The whole point of the LOR is to vouch for character, such as compassion, dedication, and humanistic qualities. It would mean more, in my opinion, if a professor who has seen hundreds to thousands of students to "vouch" for you and say that you would make an excellent physician.

TA's are just students like you and I, so it would be hard to use their LOR to "completely" convince the adcom panel.

:rolleyes:
 

hamhamfan

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Originally posted by Bones2008
They read the name signed below all the other words on the page
Duh. Sorry. What I meant was "How do ADCOMS know who wrote the letter?"
 

MrTee

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It's absolutely fine to get a TA to write the LOR as long as it's cosigned by the prof. I've TA'd for 2 profs that directed lor requests to me since I had the most contact w/ the student. Schools know that it's not easy to get to know profs in big lecture classes that well to write strong letters.
 

sunkists

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my rec letters:

1) medical ethics prof
2) philosophy prof
3) psychology prof
4) bio lab TA

everything worked out fine.
 

MErc44

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Originally posted by MrTee
It's absolutely fine to get a TA to write the LOR as long as it's cosigned by the prof. I've TA'd for 2 profs that directed lor requests to me since I had the most contact w/ the student. Schools know that it's not easy to get to know profs in big lecture classes that well to write strong letters.

the point is to get to know the professor. It's not really that hard to go to office hours a few times and introduce yourself and ask some questions. I personally would never send a letter written by a TA. I know someone who had letters from a TA and as a result was not complete at many schools, they simply didn't accept the letters by a TA. It's foolish to ask for a letter from a professor if they don't know anything about you.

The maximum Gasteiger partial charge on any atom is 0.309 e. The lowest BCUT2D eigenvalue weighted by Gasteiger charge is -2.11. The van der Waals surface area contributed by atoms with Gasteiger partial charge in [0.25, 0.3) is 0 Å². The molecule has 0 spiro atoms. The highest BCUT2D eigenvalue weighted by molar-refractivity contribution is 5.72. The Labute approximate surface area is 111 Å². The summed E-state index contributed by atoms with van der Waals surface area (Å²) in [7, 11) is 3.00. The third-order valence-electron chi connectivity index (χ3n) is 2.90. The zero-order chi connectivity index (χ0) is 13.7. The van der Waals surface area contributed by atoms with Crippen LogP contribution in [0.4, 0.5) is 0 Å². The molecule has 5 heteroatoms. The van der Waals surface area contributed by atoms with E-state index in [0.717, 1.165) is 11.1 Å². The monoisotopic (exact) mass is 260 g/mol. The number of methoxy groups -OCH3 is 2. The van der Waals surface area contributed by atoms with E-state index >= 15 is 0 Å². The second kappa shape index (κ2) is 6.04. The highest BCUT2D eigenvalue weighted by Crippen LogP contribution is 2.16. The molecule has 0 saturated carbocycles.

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Blade28

Originally posted by MErc44
the point is to get to know the professor. It's not really that hard to go to office hours a few times and introduce yourself and ask some questions. I personally would never send a letter written by a TA. I know someone who had letters from a TA and as a result was not complete at many schools, they simply didn't accept the letters by a TA. It's foolish to ask for a letter from a professor if they don't know anything about you.
I concur. :thumbup:
 

jlee9531

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Originally posted by hamhamfan
Duh. Sorry. What I meant was "How do ADCOMS know who wrote the letter?"
usually the author of the letter signs her name first...but generally...even if the professor did not write the letter its known that they sign it first anyway since they know what it means to the person they are recommending.
 

jlee9531

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some schools require that the letter be by profs.

so any ta written letter better be cosigned to be on the safe side.